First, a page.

barbecue is an extravaganza of local lobster, a carpaccio of kingfish, trout
and tuna, and sweet rock shrimp.
Unfortunately, I realise the food is actually too good, when
breakfast comprises saffron-poached pears with papaya and lime, watermelon
juice, eggwhite omelette, French toast with fresh mango and a lavish porridge
made from crushed almonds. It’s all healthy, I tell myself (OK, maybe not the
French toast).
I try burning off the excess with a healing, Shambala
signature massage and join marine biologist Francesco on a tiny speedboat to
play with happy little spinner dolphins who gambol alongside us, occasionally
thrusting into the air to spin once, twice, thrice, just for sheer joy. There’s
talk of year-round whale shark spotting.
One evening, three of us take a pre-dinner night snorkelling
safari. It’s a first for all of us, and we lower ourselves gingerly into the
dark water. Call me unAustralian, but the marine life in the Maldives makes our
reef look like a jaded nightclub at the end of the night, just a few old
groupers hanging out, trying their tired old lines. A young green turtle glides
beneath us, which I find slightly disconcerting but completely exhilarating.
Nocturnal surgeonfish are everywhere and the most beautiful purple spotted
starfish are surely the mirrorballs of the Maldivian seas.
Marine life aside, the big drawcard for Maalifushi is its surf
breaks. The luxury surf safari group TropicSurf has a shack on the island and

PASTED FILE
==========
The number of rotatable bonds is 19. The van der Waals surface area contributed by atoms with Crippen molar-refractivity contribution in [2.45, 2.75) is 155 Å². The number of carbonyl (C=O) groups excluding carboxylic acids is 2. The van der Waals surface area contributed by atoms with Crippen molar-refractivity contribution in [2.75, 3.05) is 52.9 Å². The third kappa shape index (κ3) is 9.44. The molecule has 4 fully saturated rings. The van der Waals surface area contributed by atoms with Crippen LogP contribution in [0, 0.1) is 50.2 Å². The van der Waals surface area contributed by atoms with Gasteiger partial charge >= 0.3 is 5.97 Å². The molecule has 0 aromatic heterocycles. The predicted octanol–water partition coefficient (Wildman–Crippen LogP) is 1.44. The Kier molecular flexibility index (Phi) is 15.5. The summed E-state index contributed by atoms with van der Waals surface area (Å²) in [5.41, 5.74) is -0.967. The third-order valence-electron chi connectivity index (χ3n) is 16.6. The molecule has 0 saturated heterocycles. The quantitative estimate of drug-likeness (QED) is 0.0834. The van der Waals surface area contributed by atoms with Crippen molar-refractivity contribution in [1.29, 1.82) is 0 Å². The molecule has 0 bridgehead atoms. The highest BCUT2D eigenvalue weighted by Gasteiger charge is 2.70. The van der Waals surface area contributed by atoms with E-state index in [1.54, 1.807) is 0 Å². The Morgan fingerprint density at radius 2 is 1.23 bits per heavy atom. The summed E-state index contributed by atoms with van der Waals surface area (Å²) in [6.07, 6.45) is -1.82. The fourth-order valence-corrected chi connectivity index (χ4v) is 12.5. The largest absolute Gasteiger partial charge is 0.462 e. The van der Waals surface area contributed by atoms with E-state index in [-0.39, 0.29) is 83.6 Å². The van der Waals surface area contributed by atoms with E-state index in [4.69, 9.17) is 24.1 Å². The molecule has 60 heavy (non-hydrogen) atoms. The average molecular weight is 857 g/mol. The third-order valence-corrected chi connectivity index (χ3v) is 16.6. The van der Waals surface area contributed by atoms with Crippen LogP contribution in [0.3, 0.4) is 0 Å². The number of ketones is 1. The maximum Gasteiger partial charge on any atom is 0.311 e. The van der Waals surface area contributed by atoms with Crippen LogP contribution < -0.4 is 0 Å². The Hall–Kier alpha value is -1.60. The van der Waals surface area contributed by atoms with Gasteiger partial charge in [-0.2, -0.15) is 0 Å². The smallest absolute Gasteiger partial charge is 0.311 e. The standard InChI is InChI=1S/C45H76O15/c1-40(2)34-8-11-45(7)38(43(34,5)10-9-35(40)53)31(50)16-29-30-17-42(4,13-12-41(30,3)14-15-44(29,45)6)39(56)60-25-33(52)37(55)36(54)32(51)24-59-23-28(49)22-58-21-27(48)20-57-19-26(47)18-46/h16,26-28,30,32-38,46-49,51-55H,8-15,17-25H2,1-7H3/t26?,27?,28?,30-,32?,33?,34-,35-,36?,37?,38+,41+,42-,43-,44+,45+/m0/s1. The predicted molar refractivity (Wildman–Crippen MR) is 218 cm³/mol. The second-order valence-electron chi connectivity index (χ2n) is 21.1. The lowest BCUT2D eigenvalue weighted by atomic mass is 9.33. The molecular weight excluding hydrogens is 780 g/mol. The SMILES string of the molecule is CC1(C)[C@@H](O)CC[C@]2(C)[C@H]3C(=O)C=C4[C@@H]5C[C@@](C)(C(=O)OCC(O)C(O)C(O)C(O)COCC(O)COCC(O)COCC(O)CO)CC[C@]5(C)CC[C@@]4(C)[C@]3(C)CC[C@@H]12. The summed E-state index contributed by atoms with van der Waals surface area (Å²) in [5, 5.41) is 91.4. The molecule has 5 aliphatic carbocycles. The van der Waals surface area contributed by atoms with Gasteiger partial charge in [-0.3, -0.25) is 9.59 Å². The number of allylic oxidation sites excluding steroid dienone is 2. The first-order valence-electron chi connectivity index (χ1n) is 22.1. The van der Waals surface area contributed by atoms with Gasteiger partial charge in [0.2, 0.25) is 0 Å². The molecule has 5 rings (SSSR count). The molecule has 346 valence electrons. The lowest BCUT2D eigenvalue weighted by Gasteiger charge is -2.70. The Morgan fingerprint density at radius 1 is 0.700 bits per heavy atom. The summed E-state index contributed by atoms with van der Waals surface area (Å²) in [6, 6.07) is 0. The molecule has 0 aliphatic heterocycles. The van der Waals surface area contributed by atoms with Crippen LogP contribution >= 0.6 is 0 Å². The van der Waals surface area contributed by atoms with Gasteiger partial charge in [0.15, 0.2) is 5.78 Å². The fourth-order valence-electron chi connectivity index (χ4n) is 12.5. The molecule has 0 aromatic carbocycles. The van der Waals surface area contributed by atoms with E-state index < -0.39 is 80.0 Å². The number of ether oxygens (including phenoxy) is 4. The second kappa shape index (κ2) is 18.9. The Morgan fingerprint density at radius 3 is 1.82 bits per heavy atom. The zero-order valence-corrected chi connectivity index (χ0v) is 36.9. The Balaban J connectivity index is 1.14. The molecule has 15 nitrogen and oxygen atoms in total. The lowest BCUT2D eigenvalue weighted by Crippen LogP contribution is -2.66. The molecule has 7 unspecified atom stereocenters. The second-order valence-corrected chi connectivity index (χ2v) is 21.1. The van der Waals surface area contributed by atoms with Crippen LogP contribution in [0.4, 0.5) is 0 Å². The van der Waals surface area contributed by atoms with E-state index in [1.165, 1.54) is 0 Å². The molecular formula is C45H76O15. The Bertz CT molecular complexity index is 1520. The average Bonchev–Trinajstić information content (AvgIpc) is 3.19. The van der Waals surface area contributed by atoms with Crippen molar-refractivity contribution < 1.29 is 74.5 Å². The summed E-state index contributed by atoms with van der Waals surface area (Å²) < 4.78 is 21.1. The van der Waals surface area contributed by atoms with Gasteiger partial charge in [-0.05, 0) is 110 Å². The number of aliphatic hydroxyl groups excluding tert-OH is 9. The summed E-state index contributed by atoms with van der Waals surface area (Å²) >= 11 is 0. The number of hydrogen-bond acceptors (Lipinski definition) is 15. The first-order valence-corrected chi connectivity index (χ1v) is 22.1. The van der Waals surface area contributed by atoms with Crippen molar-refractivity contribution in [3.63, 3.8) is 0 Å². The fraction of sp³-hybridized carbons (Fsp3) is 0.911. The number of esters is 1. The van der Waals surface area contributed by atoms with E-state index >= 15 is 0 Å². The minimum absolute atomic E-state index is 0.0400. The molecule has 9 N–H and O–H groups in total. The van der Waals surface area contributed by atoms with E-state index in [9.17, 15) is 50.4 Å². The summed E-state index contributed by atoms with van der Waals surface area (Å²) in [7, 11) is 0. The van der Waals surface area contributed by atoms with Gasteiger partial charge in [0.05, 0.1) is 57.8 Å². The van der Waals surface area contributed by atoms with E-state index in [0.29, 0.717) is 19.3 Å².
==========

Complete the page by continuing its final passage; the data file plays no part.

the staff are constantly discovering new reef breaks. Farms is the best-known,
which TropicSurf calls “the perfect right-hander” in peak season,
from April to October.
Back on my villa’s deck, I discover a set of stairs that lead
down into the island’s lagoon. Moments later, I’m swimming with some rather
nonchalant little black-and-white striped reef fish called Moorish idols.
Professor Google tells me Africa’s Moors considered them “bringers of
happiness”. The sky overhead is clear and blue, the water I’m swimming in
is clear and blue. Their mission is accomplished.
The writer travelled as a guest of COMO Hotels.
TRIP NOTES 
GETTING THERE There are no direct flights from Australia to the Maldives.
Fly via Kuala Lumpur or Singapore with Malaysia Airlines, Singapore Airlines or
Virgin Australia. Australians are issued a free visa on their arrival in the
Maldives. See malaysiaairlines.com, singaporeair.com, virginaustralia.com.
GETTING AROUND Maalifushi is a 50-minute flight from Male Airport to
Thimarafushi, followed by a 25-minute boat ride. COMO Resorts plans to operate